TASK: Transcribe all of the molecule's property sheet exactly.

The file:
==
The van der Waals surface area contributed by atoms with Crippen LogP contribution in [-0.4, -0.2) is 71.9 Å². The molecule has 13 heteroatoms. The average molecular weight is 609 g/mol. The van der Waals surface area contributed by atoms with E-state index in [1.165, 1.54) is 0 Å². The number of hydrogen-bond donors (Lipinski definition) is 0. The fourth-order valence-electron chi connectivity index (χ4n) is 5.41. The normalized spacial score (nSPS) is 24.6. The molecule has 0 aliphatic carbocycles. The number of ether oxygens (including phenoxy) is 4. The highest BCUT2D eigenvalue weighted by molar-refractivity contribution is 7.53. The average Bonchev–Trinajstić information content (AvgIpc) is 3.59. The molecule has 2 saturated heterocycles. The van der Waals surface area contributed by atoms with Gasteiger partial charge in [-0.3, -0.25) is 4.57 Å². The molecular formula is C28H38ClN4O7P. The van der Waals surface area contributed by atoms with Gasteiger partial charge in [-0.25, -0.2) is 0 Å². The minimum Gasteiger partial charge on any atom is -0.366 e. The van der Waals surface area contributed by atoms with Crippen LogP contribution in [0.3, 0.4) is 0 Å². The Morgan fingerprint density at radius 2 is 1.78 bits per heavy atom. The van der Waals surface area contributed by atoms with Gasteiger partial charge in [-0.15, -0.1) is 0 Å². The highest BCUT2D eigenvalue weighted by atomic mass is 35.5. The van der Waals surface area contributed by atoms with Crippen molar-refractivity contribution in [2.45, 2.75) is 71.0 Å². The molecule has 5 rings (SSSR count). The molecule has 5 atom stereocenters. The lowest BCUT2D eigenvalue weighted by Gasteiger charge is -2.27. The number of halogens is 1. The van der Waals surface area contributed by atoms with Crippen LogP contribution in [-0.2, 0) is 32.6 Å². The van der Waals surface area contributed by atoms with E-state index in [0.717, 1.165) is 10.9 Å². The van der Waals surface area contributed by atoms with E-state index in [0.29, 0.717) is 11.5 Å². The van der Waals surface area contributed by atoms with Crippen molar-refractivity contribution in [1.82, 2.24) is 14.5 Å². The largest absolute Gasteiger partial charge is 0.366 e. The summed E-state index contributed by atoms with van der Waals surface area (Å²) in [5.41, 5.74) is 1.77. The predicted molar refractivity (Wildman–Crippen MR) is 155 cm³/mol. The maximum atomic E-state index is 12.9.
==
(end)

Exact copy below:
The van der Waals surface area contributed by atoms with Crippen LogP contribution in [-0.4, -0.2) is 71.9 Å². The molecule has 13 heteroatoms. The average molecular weight is 609 g/mol. The van der Waals surface area contributed by atoms with E-state index in [1.165, 1.54) is 0 Å². The number of hydrogen-bond donors (Lipinski definition) is 0. The fourth-order valence-electron chi connectivity index (χ4n) is 5.41. The normalized spacial score (nSPS) is 24.6. The molecule has 0 aliphatic carbocycles. The number of ether oxygens (including phenoxy) is 4. The highest BCUT2D eigenvalue weighted by molar-refractivity contribution is 7.53. The average Bonchev–Trinajstić information content (AvgIpc) is 3.59. The molecule has 2 saturated heterocycles. The van der Waals surface area contributed by atoms with Gasteiger partial charge in [-0.3, -0.25) is 4.57 Å². The molecular formula is C28H38ClN4O7P. The van der Waals surface area contributed by atoms with Gasteiger partial charge in [-0.25, -0.2) is 0 Å². The minimum Gasteiger partial charge on any atom is -0.366 e. The van der Waals surface area contributed by atoms with Crippen LogP contribution in [0.3, 0.4) is 0 Å². The Morgan fingerprint density at radius 2 is 1.78 bits per heavy atom. The van der Waals surface area contributed by atoms with Gasteiger partial charge in [-0.15, -0.1) is 0 Å². The highest BCUT2D eigenvalue weighted by atomic mass is 35.5. The van der Waals surface area contributed by atoms with Crippen molar-refractivity contribution in [2.45, 2.75) is 71.0 Å². The molecule has 5 rings (SSSR count). The molecule has 5 atom stereocenters. The lowest BCUT2D eigenvalue weighted by Gasteiger charge is -2.27. The number of halogens is 1. The van der Waals surface area contributed by atoms with Crippen LogP contribution in [-0.2, 0) is 32.6 Å². The van der Waals surface area contributed by atoms with E-state index in [0.717, 1.165) is 10.9 Å². The van der Waals surface area contributed by atoms with E-state index in [0.29, 0.717) is 11.5 Å². The van der Waals surface area contributed by atoms with Crippen molar-refractivity contribution in [1.82, 2.24) is 14.5 Å². The largest absolute Gasteiger partial charge is 0.366 e. The summed E-state index contributed by atoms with van der Waals surface area (Å²) in [5.41, 5.74) is 1.77. The predicted molar refractivity (Wildman–Crippen MR) is 155 cm³/mol. The maximum atomic E-state index is 12.9.